Great discussion. I know parents are worried that if they talk to other parents about something they've heard, it will come back to bite their own kid, which, in the social hothouse of school, can be pretty dreadful. This only adds one more layer of worry--can you trust the parent you want to talk to NOT to betray your confidence and thus your kid.

Posted by: exkidspost | September 10, 2009 11:44 AM | Report abuse

This is a wonderful discussion on a very topical issue. I am away from home, and the Sheet, as always, is a balm for a weary soul.

Posted by: bethesda3 | September 10, 2009 10:22 PM | Report abuse

I am in a middle to upper middle class school district in Nassau County, Long Island which has a reasonable reputation (many people buy a home here because they can't afford the neighboring districts with the top schools - home prices are from about 300K- 1.4 million, with the majority in the 500-600K range.

My son's elementary school operates with am inconsistent laissez faire policy and since my kid is Dennis the Menace reincarnate I often rely on other kids reporting to their parents what has gone on.

I've confronted the principal about this - that it's hard to be on the same page with my son when I don't know what's going on and her response is that it's her choice as to what she calls parents about.

A few years ago my kid got removed from a music class by the principal for a behavioral problem (which in my book is something I need to know about in a timely fashion to discuss with my child)but since she didn't think it was urgent to tell me she didn't. The problem in music class persisted and a few weeks later I get an irate phone call from the music teacher who assumes I knew about the problem all along, that my kid had to be removed by the principal. I pointed out to her that she must be assuming the principal would have told me about this and she went silent. I told her this was the first I was hearing about anything and thanked her for calling me and I asked that in the future the teacher to write me a note directly.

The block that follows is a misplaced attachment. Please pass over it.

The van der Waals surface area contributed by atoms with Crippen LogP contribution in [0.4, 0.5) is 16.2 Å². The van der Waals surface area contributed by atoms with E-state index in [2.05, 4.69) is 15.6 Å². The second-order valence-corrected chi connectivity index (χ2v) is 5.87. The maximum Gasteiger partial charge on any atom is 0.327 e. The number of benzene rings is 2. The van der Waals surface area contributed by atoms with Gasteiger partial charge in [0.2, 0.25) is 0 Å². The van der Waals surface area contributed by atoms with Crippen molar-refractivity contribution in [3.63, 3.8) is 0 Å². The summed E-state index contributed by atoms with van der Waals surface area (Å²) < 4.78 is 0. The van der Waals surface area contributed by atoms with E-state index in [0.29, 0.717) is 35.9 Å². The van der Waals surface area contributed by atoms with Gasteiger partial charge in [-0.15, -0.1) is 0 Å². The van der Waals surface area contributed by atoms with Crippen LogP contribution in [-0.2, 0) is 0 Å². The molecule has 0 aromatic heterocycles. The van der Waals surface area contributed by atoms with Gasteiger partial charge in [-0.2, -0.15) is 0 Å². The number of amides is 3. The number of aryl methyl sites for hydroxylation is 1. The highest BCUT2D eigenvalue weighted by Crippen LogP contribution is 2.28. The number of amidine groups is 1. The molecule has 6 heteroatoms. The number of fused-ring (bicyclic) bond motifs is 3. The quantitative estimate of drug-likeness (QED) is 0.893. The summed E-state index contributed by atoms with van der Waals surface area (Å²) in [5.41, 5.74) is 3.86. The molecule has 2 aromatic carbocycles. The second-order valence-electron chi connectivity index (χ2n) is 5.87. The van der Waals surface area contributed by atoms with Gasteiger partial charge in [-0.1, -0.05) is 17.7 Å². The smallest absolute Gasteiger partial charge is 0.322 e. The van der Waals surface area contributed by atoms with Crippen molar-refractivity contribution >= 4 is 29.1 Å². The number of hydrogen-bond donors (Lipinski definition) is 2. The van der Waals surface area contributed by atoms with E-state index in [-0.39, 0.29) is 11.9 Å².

It's very frustrating. It's not consistent and it puts parents in an awkward spot - ratting out the principal. It's doubtful that any teacher wants to get in the middle of this sort of thing.

Not surprisingly I have developed a distrust for my son's principal. There have been many cases of poor judgment including not sending my son to the school nurse when another child accidently opened a folding chair onto his leg and ripped some skin off his knee. He yelled out in pain but the teacher in charge ignored him. That was OK with her. No apology.

The principal does not believe in home/school communication and this has created additional stress on our family (never knowing - thinking things are OK and then finding out there's an ongoing problem).

I spoke to the superintendent about it but he supported the principal's right to decide when to call a parent.

All this, despite my kid having a disability ADHD and an IEP - any book about which talks about ADHD talks about the importance of close home/school communication to help these kids succeed.
It's not meant to be for my son.

My child's success is thwarted by his principal. I can't control what this principal does and there is no accountability for what she does by any higher authority. Fortunately this is our last year in the school.

Posted by: fidiwitz | September 11, 2009 6:29 AM | Report abuse